Tag Archives: submoronic

Bullshit And Beyond; Banff Bonus

WELL HOWDY! It sure has been a while. I’m glad you’re here and reading, even if I’ve been lax in writing. I’d give some long explanation about my slack in writing, but it would amount to bullshit.

Bullshit

Check that segue out. Masterfully executed.

This post is a grab bag of reactions and thoughts. I’m keeping it grab-bag style so I don’t get too long-winded on any one point, but rather long-winded on a collection of points.

Whiskey blogs and twitter dorks are all abuzz about Buffalo Trace’s latest back-slapping press release, which masquerades as information about the company, but is actually PR that would do Barnum proud. Proving the adage attributed to him, I’ve seen non-whiskey blogs lapping up Buffalo Trace’s dire warnings about a whiskey shortage and effectively acting like goldbugs or Jim Cramer, warning you to buy,  buy,  buy while you can, and hopefully, eventually, Buffalo Trace will make more.

This is no Schooner Tuna pitch. This is facts which may individually be true that have been woven into a tapestry of complete bullshit.

Let’s not forget, Sazerac et al were responsible for a vodka so completely gimmicky that you can still find it languishing on shelves years later. Had a similar tale been told about whiskey, that shit would have vanished in a heartbeat. Yes, whiskey lovers, the vodka fans we mock so readily have exercised better judgement and restraint.

There’s an undercurrent of worry, as if old whiskey will never be seen again, or perhaps no whiskey at all will exist in a few years. Let’s review some basic concepts.

Whiskey production is planned years in advance. Yes, the plan is subject to revision, but you’re fundamentally working with about a 4-year minimum window. If you forecast a downturn, you’ll start curtailing production years ahead. If you think your product will increase in popularity, you increase production. Generally that increase, plus a little price bump, will smooth things out.

Well, whiskey exploded about 3-4 years ago, and really in earnest in the last 18 months. We’ve seen products disappear for months at a time (how many times have you heard “there’s literally no [whiskey name] available in the state” from a retailer?). This is a supply shortfall, and in this case, it’s generally demand outstripping supply as opposed to yield problems (production errors – bad batches, etc) or channel inefficiencies (problem physically bringing product to retail shelves).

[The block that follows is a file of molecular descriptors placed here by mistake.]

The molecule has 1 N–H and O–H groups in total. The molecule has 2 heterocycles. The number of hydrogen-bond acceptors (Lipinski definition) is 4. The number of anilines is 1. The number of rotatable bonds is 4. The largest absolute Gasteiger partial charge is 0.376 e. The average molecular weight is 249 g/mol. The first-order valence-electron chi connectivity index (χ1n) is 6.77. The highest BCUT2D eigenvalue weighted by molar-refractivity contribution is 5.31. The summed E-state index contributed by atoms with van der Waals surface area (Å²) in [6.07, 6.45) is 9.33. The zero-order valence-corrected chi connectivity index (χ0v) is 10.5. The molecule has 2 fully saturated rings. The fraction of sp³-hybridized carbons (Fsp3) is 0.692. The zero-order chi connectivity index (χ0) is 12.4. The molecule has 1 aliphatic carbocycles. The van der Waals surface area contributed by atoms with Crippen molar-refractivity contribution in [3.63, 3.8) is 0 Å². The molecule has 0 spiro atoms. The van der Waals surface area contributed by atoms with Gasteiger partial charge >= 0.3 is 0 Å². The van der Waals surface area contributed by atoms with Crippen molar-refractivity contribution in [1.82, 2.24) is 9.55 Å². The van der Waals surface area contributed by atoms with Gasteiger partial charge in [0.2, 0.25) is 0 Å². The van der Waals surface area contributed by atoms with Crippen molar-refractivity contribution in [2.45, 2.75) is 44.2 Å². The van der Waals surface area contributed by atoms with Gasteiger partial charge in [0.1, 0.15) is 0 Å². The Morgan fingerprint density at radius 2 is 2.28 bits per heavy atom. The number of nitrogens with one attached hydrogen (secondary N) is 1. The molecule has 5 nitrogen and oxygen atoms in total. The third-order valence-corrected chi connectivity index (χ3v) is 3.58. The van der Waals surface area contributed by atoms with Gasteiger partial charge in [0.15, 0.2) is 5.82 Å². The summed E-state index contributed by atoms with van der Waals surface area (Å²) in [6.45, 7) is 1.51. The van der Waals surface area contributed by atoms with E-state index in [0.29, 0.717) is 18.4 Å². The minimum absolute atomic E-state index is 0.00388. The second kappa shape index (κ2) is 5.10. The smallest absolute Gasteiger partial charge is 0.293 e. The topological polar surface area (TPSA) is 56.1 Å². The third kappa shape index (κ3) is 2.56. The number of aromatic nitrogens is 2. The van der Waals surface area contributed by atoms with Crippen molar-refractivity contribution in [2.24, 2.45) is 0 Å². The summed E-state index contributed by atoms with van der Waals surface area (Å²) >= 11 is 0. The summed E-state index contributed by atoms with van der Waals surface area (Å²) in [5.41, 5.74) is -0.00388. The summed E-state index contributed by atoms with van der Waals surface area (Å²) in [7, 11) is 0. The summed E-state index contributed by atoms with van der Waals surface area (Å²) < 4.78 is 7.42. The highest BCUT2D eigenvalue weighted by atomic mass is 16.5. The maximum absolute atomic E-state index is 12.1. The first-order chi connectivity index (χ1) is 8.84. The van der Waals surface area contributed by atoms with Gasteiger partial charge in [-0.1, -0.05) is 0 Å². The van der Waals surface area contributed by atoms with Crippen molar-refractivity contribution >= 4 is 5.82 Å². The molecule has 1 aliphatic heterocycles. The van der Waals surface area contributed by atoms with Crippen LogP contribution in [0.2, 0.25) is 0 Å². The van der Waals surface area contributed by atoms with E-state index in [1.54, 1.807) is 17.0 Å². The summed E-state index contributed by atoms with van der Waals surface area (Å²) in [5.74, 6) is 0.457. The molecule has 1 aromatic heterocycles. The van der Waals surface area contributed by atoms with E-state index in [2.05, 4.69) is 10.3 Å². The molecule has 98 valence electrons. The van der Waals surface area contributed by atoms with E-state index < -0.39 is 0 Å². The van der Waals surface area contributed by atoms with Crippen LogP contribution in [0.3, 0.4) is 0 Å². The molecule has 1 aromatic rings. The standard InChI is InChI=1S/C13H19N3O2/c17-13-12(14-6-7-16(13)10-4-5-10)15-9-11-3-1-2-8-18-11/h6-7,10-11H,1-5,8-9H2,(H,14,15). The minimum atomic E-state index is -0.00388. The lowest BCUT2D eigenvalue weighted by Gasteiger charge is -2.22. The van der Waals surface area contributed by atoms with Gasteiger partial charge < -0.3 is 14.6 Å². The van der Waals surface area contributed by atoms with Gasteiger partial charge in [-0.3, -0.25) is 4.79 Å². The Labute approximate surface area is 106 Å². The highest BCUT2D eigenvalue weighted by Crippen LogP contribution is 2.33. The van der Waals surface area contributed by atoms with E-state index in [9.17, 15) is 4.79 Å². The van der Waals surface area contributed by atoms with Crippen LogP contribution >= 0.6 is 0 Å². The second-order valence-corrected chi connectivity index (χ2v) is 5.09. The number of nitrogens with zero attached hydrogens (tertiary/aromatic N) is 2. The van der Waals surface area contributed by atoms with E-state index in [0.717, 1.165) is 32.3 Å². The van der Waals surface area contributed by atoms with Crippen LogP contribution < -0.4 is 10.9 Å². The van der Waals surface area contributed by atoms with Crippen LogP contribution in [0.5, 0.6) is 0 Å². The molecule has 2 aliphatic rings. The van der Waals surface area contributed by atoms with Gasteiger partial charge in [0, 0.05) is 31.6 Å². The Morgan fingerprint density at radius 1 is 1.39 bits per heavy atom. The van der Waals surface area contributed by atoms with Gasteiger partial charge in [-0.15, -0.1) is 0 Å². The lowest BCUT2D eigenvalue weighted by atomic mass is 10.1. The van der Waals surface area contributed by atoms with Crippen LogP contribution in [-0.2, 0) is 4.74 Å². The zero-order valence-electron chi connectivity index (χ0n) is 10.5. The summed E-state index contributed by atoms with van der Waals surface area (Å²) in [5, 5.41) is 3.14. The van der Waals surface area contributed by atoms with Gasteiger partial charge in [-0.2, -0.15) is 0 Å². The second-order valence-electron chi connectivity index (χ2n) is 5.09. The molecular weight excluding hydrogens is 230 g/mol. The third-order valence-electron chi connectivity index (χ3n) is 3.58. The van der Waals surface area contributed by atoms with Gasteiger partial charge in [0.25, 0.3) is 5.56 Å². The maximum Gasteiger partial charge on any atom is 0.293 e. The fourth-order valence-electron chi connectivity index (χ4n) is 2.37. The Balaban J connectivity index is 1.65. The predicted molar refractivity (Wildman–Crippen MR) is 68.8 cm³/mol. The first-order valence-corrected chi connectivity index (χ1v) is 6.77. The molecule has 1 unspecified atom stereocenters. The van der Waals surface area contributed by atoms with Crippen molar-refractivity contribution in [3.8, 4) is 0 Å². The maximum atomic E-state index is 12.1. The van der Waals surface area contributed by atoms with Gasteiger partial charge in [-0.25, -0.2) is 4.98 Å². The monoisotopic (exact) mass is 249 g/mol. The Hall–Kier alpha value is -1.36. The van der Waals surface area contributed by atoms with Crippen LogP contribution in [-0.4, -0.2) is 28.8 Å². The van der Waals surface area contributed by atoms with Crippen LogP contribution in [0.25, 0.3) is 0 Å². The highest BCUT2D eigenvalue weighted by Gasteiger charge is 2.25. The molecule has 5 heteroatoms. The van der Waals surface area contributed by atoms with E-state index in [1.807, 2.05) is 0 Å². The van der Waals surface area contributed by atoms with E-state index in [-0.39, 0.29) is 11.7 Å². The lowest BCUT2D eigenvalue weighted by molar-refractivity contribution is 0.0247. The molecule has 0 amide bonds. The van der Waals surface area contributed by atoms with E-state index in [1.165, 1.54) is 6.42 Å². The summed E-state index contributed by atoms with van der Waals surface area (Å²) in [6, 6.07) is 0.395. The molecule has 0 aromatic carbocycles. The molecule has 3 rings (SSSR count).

If you’re afraid that the distillers are losing their shirt, bear in mind that the current situation is that they are selling virtually everything they produce. This isn’t really a “go out of business” problem. This is a “best problem you could hope to have as a business owner”. Money is not being lost, it is merely being left on the table in the short term.

With full-sell through, buoyed by price increases and stretching supply (dropping age statements, lowering proof, repurposing bottom shelf booze to pad out your prize $35-50+ bottles), but faced with a large shortfall, expansion is the logical path. And this path is being taken.

Yes, you will see old whiskey on your shelves again – even sooner if people lose interest in seeing marketing hysteria around whiskeys they will literally never be able to taste. It may take a while, but it will happen.

The other thing to remember is that this affects a handful of producers. You can still find any number of mystery meat bottlings sourced from heaven only knows where. It’s not like some 1980s vision of Soviet market shelves: they’re not bare. They just might not have that bottle you really want.

And that bottle you really, really want that a bunch of other people want as bad as you? Well, good luck with that. Try finding some everyday choices so you don’t have to endure a lot of craziness.